An investigation into Brock University’s handling of complaints under its Respectful Work and Learning Environment Policy says the University President should publicly apologize to professors whose academic freedom was violated.
The report, prepared by a committee appointed by the Canadian Association of University Teachers, examined events that occurred after a number of faculty and graduate students protested the University’s involvement in Solidarity Experiences Abroad, a program conducted in South America and administered by the Brock University Roman Catholic chaplaincy. In response to the protests, the Roman Catholic Chaplain and acting Chaplain at the University filed complaints of alleged bullying and harassing behaviour against five faculty and students.
The report notes that academic freedom must include “the right of all faculty members to play an active role in reviewing and challenging university programs and policies,” and that Brock University violated this principle when it launched an investigation into complaints that criticisms of Solidarity Experiences Abroad were “disrespectful.”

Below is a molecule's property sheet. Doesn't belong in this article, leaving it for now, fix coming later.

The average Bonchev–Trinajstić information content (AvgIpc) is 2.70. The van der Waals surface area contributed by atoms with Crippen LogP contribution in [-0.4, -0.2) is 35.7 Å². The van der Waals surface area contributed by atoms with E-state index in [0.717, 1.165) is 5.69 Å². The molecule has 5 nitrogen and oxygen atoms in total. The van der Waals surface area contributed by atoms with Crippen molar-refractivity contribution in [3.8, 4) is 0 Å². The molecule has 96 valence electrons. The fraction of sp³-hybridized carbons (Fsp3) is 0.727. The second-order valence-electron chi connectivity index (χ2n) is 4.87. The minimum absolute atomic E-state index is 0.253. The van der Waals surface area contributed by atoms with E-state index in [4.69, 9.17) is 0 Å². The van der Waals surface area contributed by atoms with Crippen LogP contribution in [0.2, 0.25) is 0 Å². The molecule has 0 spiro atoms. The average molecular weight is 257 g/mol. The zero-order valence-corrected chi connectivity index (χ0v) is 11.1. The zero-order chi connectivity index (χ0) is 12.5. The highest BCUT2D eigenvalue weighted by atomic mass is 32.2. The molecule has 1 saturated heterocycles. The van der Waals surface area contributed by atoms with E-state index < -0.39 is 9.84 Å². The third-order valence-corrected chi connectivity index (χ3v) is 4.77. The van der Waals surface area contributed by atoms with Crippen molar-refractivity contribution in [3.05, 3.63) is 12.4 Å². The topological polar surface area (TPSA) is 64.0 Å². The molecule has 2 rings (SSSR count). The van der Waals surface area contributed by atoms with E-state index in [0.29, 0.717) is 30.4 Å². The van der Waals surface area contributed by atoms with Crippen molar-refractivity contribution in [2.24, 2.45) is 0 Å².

The University’s investigation, the report concludes, “not only failed to comply with the principles of natural justice, but also infringed the academic freedom and free speech rights of the respondents.”
The report recognizes that respectful workplace policies have proliferated across North American campuses in recent years, and these policies can often pose risks to academic freedom and free expression.
“The goal of respectful workplace policies is to regulate expression,” the report states. “As such, they risk undercutting the principles of academic freedom and free expression…. If there are to be such respectful workplace policies, then they must put respect for academic freedom and freedom of expression front and centre.”
The members of the investigatory committee were: Dr. John A. Baker, Chair (University of Calgary); Dr. Mark Gabbert (University of Manitoba); and Dr. Penni Stewart (York University).